The management of UI includes behavioral, pharmacologic, surgical, and bundled interventions. Conservative (behavioral) strategies include weight loss measures, pelvic floor exercises, and fluid or diet modifications such as decreasing or eliminating caffeine; adding fiber to the diet to decrease constipation; or limiting fluid intake in the evening before bedtime. In addition, behavioral modification programs may be instituted and educational resources provided to patients and/or caregivers on such techniques as urge suppression strategies and scheduled voiding regimens. The goals of UI treatments are to reduce or stop episodes of involuntary urine leakage and improve health-related quality of life.
Due to the extensive preparation required to become WOCNCB certified in continence care, this specialized nurse clinician holds a breadth of knowledge, management, and clinical skills to improve the outcomes of those patients suffering with these health care concerns. Besides providing education and counseling to patients, families, caregivers, and other members of the health care team on understanding, managing, and preventing incontinence issues, the CCCN or CCCN-AP plays a pivotal role in performing assessments, evaluations, and interventions that directly impact the course of the patient's overall treatment plan. These clinicians may be responsible for appropriate selection, fitting, and management of a continence pessary for a patient suffering with SUI; conducting and/or interpreting urodynamic studies for mixed UI symptoms; and developing and managing individualized toileting and containment strategies for individuals experiencing functional UI.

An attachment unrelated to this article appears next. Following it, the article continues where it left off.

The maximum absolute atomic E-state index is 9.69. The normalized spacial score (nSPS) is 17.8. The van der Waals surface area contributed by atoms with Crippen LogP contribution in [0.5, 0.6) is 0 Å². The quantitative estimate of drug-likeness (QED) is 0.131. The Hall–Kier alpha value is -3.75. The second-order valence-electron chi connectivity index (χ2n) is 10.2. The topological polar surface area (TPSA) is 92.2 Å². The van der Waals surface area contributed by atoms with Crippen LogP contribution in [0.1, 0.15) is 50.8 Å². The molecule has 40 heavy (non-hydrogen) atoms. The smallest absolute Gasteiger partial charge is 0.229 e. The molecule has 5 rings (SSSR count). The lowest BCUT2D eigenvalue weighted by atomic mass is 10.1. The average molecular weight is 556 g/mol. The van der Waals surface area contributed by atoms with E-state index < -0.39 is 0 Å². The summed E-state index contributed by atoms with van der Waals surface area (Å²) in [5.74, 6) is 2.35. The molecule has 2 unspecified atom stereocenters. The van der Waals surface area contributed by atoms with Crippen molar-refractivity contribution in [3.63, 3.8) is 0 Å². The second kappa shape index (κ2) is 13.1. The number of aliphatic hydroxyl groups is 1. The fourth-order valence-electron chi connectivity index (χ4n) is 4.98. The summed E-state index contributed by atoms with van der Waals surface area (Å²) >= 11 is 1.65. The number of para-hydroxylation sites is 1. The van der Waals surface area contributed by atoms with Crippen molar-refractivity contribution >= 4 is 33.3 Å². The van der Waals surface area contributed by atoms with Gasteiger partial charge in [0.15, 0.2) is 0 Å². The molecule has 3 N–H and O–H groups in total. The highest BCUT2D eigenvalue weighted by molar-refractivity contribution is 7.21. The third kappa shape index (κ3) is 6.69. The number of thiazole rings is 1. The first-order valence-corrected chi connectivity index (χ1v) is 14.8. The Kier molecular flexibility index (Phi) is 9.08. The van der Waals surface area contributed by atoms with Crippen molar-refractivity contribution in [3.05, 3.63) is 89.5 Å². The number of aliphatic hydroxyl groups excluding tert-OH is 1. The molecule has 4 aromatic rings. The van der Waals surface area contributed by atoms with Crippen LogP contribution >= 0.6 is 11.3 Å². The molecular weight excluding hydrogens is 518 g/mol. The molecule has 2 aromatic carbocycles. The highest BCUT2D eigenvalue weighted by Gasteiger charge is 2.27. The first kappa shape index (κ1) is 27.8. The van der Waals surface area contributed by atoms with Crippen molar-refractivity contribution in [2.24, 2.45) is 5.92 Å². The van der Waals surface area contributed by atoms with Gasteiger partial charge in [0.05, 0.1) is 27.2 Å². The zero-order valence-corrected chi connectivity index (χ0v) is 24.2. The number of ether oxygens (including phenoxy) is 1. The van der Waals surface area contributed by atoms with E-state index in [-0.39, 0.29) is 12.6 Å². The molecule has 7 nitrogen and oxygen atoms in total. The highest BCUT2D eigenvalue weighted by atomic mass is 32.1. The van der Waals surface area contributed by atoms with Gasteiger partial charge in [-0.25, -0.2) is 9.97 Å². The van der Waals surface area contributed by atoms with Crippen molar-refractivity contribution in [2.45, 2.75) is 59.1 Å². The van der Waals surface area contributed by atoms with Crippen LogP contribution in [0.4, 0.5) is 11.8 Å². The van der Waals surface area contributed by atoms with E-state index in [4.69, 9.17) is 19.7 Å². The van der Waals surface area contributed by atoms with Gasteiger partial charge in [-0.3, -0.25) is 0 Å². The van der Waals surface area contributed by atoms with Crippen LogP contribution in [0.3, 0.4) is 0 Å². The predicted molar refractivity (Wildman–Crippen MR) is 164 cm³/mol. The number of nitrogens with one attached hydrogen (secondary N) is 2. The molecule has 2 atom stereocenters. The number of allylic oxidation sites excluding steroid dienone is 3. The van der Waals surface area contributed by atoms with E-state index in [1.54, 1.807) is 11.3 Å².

Certifying in one's specialty discipline as a professional nurse demonstrates public recognition of the essential knowledge and skills obtained to establish and guide evidence-based decisions in that area of practice. The WOCNCB continence certification exam is offered at the RN, CCCN, or CCCN-AP levels and is based on core content that is foundational to continence care principles and treatment modalities. Examination preparation, organization, and review of the content outline are critical components for exam success.